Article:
The Supreme Court has affirmed Bloomberry Resorts and Hotels, Inc.’s (Bloomberry) exemption from paying corporate income tax as a franchisee of the Philippine Amusement and Gaming Corporation (Pagcor).
The decision restrained the Bureau of Internal Revenue (BIR) from implementing a memorandum circular that imposed corporate income taxes on Pagcor’s and its franchisees’ earnings.
Bloomberry operates Solaire Resort & Casinos.
The High Court held that Presidential Decree (PD) No. 1869 or the Pagcor Charter clearly states that Pagcor is liable only to pay the five percent franchise tax on its gross revenues “in lieu of all taxes of any kind or form, as well as fees, charges or levies of whatever nature, which necessarily include corporate income tax.”
“There was no need for Congress to grant tax exemption to [Pagcor] with respect to its income from gaming operations as the same is already exempted from all taxes of any kind or form, income or otherwise, whether national or local, under its Charter, save only for the five percent franchise tax,” it added.
The exemption, the SC said, extended to Pagcor’s licensees, such as Bloomberry and its parent company, Sureste Properties, Inc.
“Bloomberry and its parent company, Sureste Properties, Inc., own and operate Solaire Resort & Casirto. Thus, being one of its licensees, petitioner only pays Pagcor license fees, in lieu of all taxes, as contained in its provisional license and consistent with the PAGCOR Charter or Presidential Decree (PD) No. 1869, which provides the exemption from taxes of persons or entities contracting with PAGCOR in casino operations,” the SC said.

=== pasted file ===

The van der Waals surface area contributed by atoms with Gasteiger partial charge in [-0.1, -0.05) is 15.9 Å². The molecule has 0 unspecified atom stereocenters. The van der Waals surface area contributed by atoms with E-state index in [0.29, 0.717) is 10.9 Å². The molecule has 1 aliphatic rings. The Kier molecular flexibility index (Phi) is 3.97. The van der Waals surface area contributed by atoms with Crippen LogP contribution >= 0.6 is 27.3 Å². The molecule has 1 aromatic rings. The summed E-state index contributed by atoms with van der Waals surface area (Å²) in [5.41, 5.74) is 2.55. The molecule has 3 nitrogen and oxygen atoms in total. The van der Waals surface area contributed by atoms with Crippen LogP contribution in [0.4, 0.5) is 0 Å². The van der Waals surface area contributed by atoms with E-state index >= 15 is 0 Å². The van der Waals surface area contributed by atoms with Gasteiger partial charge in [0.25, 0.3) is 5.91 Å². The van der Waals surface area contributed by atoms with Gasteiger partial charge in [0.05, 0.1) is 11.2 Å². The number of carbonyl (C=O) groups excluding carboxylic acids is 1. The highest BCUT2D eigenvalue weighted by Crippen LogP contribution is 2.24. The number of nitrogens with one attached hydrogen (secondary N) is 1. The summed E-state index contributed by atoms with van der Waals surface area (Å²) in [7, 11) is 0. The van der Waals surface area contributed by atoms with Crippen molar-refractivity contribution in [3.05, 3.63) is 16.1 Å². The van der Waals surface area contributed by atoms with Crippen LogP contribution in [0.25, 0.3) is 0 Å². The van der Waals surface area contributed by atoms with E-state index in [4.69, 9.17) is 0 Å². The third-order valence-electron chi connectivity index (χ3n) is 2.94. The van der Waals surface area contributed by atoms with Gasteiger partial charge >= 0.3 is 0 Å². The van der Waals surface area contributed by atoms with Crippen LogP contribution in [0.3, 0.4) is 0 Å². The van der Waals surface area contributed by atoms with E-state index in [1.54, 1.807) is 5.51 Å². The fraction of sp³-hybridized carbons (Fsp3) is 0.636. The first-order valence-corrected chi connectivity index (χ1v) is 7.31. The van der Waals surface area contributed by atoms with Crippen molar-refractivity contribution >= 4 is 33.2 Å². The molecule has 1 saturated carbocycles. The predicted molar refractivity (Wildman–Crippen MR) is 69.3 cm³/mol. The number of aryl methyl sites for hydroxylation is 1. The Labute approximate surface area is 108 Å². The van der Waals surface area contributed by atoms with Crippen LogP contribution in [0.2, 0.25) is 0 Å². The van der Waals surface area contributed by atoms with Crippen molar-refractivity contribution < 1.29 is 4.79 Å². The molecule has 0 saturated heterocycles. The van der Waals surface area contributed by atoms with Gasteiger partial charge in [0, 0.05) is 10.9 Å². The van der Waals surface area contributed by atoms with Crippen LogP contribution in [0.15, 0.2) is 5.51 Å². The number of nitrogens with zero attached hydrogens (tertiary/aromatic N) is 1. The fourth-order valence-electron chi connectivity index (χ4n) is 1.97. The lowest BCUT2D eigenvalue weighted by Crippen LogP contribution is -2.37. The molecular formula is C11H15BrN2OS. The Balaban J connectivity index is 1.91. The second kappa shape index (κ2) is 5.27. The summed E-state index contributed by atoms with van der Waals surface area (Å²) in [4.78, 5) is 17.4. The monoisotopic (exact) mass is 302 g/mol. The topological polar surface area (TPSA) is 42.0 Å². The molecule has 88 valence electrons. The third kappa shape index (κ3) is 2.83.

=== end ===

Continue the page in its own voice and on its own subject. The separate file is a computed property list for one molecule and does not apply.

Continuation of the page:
The case stemmed from BIR’s issuance of revenue memorandum circular (RMC) No. 33-2013 which declared that Pagcor, in addition to the five percent franchise tax imposed on its gross revenue under Section 13(2) of PD No. 1869, is likewise subject to corporate income tax under the National Internal Revenue Code (NIRC).
RMC No. 33-2013 was issued pursuant to Republic Act (RA) 9337 which amended Section 27(C) of the NIRC, thus, removing PAGCOR from the enumeration of government-owned and controlled corporations exempt from paying corporate income tax.
The said circular also provided that Pagcor’s licensees, being entities duly authorized and licensed by it to perform gambling casinos, gaming clubs and other similar recreation or amusement places, and gaming pools, are likewise subject to income tax under the NIRC, as amended.
Prior to the passage of RA 9337, Pagcor and its licensees were only liable to pay a five percent franchise tax on its gross revenue pursuant to PD No. 1869 or the Pagcor Charter.
Owing to the conundrum posed by the passage of RA 9337 and the subsequent issuance of RMC No. 33-2013, Pagcor filed the petition before the SC which sought the nullification of RMC No. 33-2013. It argued that the circular violated the equal protection and non-impairment of contracts clauses of the constitution.